Art of the Northern Renaissance
Time: 14:00 - 16:00
This course will be delivered online. See the ‘What is the course about?’ section in course details for more information.
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What is the course about?
When we think of the Renaissance we usually think of Italy, in particular Florence and Rome. Yet from around 1400 to 1600 there were arguably equally significant cultural advances in northern Europe, which for the purposes of this course includes the modern day countries of the Netherlands, Switzerland, Belgium, France and Germany. Many artists in these countries had the desire to make images of the visible world more believable and accessible, humanizing art and culture in the process. The paintings are often jewel-like in their precision, rendered with astonishing realism, skill and clarity. Sculpture from this period tends to be either charmingly naïve or remarkably life-like.
Northern Renaissance paintings, perhaps surprisingly, had a significant influence on the Italian artists of the Early Renaissance, often through the Florentine patrons who admired and collected these northern European works, resulting in the spread south of the use of oil paint, with its greater potential for realism. Thus the advances in the north and south of Europe resulted in a two-way process: Dürer, for example, travelled to Italy to further his career, becoming one of the first international artists, and brought back to his native city of Nüremberg, in Germany, a number of innovations and changes.
This course will look at the artistic production in these northern European countries from the beginning of the 15thcentury to the end of the 16th, looking at contexts and debates surrounding the idea of the Northern Renaissance and enjoying and analysing some astoundingly beautiful paintings along the way.
This is a live online course. You will need:
- Internet connection. The classes work best with Chrome.
- A computer with microphone and camera is best (e.g. a PC/laptop/iMac/MacBook), or a tablet/iPad/smart phone/iPhone if you don't have a computer.
We will contact you with joining instructions before your course starts.
What will we cover?
• The paintings, prints and sculptures of significant Northern Renaissance artists
• Cultural contexts of northern Europe at this time
• The cross-fertilization of northern and southern cultures during this period
• The work of the Northern Renaissance’s most innovative artists, including Albrecht Dürer, Rogier van der Weyden, Jan van Eyck, Grünewald, Hieronymus Bosch and Pieter Bruegel the Elder.
What will I achieve?
By the end of this course you should be able to...
• You will be able to identify the key features of Northern Renaissance art from this period
• You will be able to name and identify the works of Northern Renaissance artists
• You will be able to explain how the techniques used by these artists affects the appearance of these works
• You will be able to compare and contrast Northern Renaissance works with their Italian counterparts.
What level is the course and do I need any particular skills?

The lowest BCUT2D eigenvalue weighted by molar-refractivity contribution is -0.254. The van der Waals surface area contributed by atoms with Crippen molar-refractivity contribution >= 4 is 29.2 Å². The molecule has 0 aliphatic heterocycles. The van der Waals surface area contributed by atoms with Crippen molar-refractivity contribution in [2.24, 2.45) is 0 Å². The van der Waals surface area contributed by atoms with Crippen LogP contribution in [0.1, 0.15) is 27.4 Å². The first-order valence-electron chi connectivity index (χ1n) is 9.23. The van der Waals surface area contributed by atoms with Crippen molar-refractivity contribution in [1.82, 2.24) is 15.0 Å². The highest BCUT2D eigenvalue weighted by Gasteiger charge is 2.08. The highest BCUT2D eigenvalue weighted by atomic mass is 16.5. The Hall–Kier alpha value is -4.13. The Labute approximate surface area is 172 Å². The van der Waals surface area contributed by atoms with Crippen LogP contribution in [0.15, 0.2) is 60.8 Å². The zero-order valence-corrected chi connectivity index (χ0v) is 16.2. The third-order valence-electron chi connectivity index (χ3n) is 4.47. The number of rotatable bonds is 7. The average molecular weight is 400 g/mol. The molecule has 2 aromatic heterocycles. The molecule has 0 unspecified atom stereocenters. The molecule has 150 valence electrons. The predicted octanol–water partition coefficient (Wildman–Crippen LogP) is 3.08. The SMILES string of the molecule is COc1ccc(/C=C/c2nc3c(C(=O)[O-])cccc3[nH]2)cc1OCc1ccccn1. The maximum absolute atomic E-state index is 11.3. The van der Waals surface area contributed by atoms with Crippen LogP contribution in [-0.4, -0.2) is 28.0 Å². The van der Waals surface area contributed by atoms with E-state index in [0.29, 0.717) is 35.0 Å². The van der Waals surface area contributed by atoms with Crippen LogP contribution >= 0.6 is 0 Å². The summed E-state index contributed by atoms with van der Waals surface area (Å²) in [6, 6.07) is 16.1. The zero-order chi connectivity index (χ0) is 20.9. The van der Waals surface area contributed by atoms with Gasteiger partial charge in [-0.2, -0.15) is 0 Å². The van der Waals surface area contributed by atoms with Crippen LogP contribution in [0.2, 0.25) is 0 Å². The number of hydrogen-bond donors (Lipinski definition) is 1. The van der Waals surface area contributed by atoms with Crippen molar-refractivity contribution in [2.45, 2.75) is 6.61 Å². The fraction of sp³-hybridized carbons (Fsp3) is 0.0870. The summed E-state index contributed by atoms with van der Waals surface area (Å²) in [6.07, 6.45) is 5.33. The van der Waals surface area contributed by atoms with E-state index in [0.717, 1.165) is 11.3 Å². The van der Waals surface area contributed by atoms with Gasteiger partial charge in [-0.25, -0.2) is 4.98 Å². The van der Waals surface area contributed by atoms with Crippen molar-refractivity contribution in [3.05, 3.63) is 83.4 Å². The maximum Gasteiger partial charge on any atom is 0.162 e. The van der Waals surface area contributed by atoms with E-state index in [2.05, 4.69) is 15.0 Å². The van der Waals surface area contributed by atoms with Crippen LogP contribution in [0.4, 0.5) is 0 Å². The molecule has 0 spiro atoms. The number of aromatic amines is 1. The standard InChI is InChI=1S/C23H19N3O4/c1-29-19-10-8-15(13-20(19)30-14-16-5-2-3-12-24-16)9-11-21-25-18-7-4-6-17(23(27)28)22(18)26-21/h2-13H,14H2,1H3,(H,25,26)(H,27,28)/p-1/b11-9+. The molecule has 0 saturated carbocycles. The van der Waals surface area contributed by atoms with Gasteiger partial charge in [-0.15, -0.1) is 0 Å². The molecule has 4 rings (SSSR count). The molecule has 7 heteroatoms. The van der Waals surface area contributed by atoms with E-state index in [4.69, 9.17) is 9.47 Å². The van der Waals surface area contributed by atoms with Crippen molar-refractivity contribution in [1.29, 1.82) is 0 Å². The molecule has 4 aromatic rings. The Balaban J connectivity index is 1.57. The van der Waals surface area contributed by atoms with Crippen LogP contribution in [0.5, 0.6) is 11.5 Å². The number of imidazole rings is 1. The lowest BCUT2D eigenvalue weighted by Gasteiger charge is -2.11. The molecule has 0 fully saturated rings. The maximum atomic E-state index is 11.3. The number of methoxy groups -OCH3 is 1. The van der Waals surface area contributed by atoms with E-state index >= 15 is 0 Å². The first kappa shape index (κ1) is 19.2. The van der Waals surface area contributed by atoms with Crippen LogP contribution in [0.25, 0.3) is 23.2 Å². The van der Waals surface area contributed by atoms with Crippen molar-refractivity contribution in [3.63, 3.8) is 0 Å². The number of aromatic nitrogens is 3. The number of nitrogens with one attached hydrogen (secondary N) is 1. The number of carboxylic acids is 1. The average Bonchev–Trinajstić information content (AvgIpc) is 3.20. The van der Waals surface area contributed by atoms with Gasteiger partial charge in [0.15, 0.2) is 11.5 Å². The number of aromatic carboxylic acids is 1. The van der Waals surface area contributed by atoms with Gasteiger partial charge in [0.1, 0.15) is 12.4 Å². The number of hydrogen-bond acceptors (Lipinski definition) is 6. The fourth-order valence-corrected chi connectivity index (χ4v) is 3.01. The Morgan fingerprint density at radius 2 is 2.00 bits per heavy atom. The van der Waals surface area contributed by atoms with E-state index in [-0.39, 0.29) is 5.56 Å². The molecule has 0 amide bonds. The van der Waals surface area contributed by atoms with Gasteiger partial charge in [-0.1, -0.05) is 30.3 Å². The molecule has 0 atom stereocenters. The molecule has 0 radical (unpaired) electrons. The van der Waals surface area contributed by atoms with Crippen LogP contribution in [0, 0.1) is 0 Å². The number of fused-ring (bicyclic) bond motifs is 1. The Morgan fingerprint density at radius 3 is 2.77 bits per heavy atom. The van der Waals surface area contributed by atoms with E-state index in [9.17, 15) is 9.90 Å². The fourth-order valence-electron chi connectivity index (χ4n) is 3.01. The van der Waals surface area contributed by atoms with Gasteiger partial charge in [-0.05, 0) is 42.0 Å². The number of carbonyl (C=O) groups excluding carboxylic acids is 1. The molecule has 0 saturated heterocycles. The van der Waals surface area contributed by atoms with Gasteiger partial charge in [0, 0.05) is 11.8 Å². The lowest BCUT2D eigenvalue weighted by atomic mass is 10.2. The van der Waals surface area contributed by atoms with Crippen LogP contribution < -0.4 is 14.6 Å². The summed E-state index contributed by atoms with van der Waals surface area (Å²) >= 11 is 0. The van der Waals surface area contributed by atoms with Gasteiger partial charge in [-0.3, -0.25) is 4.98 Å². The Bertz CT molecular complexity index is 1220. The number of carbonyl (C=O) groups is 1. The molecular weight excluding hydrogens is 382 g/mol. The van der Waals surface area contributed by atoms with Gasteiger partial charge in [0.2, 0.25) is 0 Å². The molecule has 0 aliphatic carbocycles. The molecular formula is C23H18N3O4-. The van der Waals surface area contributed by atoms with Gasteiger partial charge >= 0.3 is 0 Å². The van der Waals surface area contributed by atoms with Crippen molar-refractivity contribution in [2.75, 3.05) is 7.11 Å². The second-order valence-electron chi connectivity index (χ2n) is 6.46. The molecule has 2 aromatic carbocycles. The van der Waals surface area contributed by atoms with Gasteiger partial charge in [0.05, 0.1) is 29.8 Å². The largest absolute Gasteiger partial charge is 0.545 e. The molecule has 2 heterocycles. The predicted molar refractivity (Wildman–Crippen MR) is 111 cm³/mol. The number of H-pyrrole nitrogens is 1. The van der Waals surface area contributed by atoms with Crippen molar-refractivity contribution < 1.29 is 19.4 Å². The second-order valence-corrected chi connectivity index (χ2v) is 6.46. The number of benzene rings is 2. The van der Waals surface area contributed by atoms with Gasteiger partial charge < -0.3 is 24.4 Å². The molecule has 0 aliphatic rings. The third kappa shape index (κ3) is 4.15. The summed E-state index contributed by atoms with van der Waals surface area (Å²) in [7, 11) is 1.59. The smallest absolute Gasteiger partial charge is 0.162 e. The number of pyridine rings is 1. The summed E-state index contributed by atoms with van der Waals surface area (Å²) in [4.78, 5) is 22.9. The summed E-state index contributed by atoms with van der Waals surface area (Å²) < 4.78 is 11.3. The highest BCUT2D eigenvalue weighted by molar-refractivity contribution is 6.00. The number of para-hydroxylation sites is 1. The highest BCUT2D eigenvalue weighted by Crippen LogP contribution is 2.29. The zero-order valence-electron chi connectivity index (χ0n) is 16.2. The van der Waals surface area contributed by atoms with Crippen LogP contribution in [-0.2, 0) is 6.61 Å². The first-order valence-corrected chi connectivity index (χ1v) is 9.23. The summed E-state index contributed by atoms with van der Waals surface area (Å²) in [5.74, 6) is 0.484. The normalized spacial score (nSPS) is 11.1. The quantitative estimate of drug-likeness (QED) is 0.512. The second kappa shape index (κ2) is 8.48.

The course is open to all. No prior knowledge of the subject is required other than a general interest in art. You should be able to follow simple written and verbal instructions, demonstrations, hand-outs and health and safety information, and will be invited to take part in group discussion. You should be able to use numbers and be able to do simple measurements and calculations.
How will I be taught, and will there be any work outside the class?
You will be taught in class with slide presentations and group discussions. You will be recommended galleries and museums to visit in your own time in order to see examples of works of this period.
Are there any other costs? Is there anything I need to bring?
You might wish to bring a notebook. You might wish to buy some of the books on any reading list given out in class.
When I've finished, what course can I do next?
You might also be interested in:
VB705 - The Power and Influence of German Art: From Early Medieval to Early Modern
VB714 - Focus on: Holbein.
Liz Keevill Eyres worked as a textile designer in the fashion industry for four years and then as a magazine journalist specializing in interior design for 13 years. Her first degree was at Camberwell School of Art which she did at the same time as completing a degree in History and Art History with the Open University. Liz studied and has taught at Kingston University, where she lead modules and lectured in history of art, design history and architecture for ten years and ran study visits both at home and abroad. Liz has researched into English Modernist textile design of the 1950s and the professional practice of the provincial Edwardian architect, in particular Norwich-based architect George Skipper.
Please note: We reserve the right to change our tutors from those advertised. This happens rarely, but if it does, we are unable to refund fees due to this. Our tutors may have different teaching styles; however we guarantee a consistent quality of teaching in all our courses.